With a cover spoofing the landmark Giant-Size X-Men 1, this volume kicks off a new beginning for our re-christened heroes, as they abandon their hedonistic ways and devote themselves to heroism, compassion and selflessness… No, it’s no use, that can’t be maintained with a straight face. Despite recent traumas and dramas as detailed in X-Force: The Final Chapter, our ‘heroes’ are as messed-up and self-serving as ever. With all the major events going on around them, they open this volume stressed out about the advent of O-Force, a hot new super-team – and carefully-managed reality TV series – who threaten to steal their limelight, and that about sets the high moral tone.

The opening chapters are devoted to introducing the team’s new teleporter, Venus Dee Milo, whose backstory proves that she fits right in with the rest of our maladjusted mutants, and a sidebar, guest-illustrated by Darwyn Cooke, shows what happens when one of the X-Statix trainees named Corkscrew wanders too far out of line. Doop, the resident alien/demon floating snot globule, takes him on a Blair Witch-inspired field trip to implement Code X.

The majority of this volume is taken up with a story arc involving a young man, Artie, who uses his reality-altering powers to terrorise his Minnesota hometown, in a classic homage to – or shameless ripoff of, depending on your cynicism levels – Jerome Bixby’s classic short story, “It’s A Good Life”. The solution our heroes find, after their competitors in O-Force have spectacularly failed, is both imaginative and plausible, but the involvement of their occasional ally, Lacuna, to remedy a crisis she created, threatens to backfire upon them. Paul Pope illustrates the final chapter, in which Artie’s fate is resolved, and his juddering style, though at great variance with Allred’s habitual control, is suited to the themes of ambition and betrayal.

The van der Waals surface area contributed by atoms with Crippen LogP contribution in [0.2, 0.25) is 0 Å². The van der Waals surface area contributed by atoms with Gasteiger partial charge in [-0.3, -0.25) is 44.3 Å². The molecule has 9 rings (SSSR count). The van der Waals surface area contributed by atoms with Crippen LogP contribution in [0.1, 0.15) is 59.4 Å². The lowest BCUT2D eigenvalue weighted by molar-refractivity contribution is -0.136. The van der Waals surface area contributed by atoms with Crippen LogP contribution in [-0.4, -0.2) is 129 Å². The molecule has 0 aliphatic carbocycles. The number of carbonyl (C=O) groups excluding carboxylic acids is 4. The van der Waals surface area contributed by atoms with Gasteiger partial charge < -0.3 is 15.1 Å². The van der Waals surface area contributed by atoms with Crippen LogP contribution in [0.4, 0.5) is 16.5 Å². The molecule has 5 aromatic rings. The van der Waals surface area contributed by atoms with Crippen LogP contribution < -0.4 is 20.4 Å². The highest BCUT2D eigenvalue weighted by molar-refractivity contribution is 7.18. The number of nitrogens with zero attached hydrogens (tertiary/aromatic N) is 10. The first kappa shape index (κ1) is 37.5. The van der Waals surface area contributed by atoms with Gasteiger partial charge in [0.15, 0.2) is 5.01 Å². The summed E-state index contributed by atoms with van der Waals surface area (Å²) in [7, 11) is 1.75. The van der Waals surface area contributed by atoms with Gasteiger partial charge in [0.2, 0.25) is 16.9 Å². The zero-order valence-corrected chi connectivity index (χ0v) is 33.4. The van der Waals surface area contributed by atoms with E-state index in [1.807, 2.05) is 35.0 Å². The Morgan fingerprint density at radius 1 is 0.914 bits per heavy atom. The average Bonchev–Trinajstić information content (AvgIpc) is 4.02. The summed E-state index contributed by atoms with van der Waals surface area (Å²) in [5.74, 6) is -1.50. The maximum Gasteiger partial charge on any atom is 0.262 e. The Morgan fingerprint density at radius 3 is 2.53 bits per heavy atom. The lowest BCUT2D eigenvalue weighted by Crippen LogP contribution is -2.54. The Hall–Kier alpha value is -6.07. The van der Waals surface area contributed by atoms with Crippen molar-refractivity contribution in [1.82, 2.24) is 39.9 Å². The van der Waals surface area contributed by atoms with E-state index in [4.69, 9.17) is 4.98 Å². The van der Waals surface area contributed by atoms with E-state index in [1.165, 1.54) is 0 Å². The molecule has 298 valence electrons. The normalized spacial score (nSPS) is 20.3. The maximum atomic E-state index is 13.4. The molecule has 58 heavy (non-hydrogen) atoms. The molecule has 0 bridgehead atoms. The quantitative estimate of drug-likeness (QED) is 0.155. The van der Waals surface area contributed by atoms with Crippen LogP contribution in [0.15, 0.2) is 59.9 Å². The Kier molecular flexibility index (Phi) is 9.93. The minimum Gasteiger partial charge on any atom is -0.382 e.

Bonus features are minimal, but interesting. Since artist Mike Allred was allegedly never sure who was going to survive until the last minute, two alternate versions of the cover to X-Statix 1 are presented, each featuring a different line-up; and Darwyn Cooke’s character design for the luckless Corkscrew is also shown.

The story continues in Good Guys and Bad Guys, and the complete run of X-Statix can also be found as X-Statix Omnibus.